Connie A. Tompkins
Family: Husband, Richard Schulz, 55, a social gerontology researcher at the University of Pittsburgh
Occupation: Professor of communication science and disorders at Pitt's School of Health and Rehabilitation Sciences
Background: Tompkins received her bachelor's and master's degrees from Illinois State University and her doctorate from the University of Washington in speech and hearing sciences in 1984. She worked as a researcher at a veterans hospital in Portland, Ore., before coming to Pitt in 1986.
Noteworthy: Tompkins recently received a $1.2 million grant from the National Institute of Deafness and Other Communications Disorders to study language comprehension problems in stroke victims who have suffered right hemisphere brain damage. Stroke patients with right-brain damage often have difficulty comprehending the intended meaning of spoken words with multiple meanings, such as jokes or figures of speech. For many years, researchers thought the brain's left side controlled language comprehension, but Tompkins' grant will allow research on theories about the importance of the right brain in understanding the nuances of language.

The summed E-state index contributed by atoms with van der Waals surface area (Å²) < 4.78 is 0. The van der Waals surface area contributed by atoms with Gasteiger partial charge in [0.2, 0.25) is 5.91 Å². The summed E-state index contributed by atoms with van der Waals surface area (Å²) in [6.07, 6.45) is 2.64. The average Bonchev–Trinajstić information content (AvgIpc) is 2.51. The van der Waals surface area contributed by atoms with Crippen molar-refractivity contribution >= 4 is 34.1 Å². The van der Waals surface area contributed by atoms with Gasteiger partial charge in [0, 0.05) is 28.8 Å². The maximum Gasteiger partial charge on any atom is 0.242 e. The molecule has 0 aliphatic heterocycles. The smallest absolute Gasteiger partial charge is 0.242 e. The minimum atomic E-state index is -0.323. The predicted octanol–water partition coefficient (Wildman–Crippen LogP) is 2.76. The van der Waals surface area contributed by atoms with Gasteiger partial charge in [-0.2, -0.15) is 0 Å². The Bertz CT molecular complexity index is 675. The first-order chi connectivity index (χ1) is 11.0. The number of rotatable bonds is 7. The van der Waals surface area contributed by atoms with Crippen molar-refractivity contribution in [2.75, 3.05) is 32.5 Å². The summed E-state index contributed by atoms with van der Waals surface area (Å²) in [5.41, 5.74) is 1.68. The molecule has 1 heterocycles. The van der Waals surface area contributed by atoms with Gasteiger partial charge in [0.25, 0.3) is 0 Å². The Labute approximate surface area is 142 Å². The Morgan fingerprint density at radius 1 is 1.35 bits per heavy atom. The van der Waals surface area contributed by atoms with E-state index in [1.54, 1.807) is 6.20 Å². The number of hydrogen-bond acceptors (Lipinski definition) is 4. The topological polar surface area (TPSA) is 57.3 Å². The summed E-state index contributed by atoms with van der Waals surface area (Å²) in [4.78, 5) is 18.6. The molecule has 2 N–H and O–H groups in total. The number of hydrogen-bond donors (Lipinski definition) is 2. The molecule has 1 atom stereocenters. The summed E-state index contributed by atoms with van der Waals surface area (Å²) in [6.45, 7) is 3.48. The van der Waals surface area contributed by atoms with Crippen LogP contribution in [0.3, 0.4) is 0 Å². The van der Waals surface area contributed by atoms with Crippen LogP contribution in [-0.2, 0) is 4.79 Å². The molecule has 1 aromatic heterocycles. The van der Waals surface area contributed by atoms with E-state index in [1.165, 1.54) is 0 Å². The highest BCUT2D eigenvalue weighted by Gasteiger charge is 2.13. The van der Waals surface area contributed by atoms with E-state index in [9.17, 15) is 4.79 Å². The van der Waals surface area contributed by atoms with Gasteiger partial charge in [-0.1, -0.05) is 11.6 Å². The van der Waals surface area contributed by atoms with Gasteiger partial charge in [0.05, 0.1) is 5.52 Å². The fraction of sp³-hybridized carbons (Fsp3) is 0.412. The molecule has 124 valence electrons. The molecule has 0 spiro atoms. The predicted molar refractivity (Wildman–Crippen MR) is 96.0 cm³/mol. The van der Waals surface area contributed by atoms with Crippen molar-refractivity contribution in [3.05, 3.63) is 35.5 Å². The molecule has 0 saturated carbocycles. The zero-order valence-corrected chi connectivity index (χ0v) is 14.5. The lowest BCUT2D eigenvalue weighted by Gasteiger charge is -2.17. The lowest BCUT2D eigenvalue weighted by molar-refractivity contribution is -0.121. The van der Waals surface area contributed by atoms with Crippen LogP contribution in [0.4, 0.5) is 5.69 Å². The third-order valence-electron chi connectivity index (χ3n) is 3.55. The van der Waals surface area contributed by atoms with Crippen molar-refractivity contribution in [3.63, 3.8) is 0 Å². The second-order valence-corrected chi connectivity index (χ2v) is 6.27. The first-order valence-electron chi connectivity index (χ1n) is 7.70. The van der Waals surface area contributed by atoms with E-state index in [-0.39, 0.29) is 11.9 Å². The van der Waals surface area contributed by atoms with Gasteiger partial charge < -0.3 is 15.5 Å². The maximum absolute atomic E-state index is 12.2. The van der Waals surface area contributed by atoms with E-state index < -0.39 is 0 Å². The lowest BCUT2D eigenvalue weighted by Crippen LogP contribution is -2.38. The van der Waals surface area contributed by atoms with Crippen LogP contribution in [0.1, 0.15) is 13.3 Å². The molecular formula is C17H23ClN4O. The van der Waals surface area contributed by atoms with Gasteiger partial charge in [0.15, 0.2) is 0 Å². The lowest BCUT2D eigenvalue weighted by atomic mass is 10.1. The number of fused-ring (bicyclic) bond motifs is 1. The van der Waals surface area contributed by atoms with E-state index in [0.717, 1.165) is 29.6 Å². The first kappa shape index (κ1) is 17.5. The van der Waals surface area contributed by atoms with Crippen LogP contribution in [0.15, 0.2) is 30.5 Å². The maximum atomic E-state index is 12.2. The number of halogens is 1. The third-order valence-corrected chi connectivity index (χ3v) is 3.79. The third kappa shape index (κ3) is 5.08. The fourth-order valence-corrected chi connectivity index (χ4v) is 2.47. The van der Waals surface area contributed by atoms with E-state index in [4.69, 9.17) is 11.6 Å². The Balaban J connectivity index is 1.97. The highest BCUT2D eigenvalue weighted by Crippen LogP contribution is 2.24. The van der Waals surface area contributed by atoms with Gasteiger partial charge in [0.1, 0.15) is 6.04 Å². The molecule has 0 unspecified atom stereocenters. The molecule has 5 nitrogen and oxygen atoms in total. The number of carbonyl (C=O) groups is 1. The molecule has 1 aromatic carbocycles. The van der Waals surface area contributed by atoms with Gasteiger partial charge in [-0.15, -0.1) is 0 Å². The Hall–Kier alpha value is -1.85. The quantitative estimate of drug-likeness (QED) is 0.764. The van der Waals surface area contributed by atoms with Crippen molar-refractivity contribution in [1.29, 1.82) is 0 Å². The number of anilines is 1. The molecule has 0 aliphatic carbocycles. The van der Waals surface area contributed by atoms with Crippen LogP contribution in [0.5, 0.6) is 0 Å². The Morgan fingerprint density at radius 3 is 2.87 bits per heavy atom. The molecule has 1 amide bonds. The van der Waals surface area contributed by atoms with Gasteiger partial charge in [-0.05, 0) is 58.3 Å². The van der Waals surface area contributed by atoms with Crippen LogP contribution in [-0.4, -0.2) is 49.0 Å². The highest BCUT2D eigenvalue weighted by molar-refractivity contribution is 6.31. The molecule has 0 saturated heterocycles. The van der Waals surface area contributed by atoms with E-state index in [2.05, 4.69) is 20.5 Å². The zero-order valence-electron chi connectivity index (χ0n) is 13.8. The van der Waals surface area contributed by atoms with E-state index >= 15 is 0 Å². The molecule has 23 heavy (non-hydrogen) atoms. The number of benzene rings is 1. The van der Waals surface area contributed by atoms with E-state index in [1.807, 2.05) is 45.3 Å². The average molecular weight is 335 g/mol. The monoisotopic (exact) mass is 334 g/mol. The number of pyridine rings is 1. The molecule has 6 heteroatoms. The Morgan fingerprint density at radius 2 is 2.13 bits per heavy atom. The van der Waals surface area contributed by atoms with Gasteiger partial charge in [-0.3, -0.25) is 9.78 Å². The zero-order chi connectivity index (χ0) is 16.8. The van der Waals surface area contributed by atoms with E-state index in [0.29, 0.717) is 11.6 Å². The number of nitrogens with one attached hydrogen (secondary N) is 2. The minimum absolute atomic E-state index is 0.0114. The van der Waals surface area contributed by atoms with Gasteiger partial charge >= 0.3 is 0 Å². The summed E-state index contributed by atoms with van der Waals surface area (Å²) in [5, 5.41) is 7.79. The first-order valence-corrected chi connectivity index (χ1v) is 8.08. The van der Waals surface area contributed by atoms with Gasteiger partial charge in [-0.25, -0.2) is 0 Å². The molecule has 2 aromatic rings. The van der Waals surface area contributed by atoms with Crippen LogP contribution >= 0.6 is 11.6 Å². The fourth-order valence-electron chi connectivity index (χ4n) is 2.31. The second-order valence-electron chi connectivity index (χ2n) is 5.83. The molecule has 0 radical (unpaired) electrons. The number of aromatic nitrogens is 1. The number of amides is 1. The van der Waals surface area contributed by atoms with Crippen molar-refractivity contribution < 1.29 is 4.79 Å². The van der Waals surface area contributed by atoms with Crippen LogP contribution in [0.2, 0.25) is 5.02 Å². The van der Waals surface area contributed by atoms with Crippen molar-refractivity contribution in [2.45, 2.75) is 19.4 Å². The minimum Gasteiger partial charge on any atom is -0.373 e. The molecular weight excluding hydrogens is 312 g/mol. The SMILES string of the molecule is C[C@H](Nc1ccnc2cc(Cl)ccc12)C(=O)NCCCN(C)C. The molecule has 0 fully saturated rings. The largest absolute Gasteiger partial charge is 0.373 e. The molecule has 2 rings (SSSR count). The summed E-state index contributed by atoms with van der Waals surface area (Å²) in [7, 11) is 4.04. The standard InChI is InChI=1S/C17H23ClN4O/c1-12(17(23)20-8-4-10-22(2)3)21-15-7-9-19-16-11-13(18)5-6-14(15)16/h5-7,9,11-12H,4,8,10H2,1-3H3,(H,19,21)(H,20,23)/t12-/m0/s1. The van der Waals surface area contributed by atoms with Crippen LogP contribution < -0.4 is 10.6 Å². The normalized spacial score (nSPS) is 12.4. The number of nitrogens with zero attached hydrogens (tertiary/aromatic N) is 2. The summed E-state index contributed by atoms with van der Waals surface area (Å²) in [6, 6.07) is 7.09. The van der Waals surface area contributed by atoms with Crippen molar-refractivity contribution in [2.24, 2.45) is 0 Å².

Quote: "In this grant, we'll test our theory against several other competing accounts of these difficulties. Importantly, the results should lead to an improved communication evaluation and intervention for adults with right hemisphere brain damage."
-- By Glenn May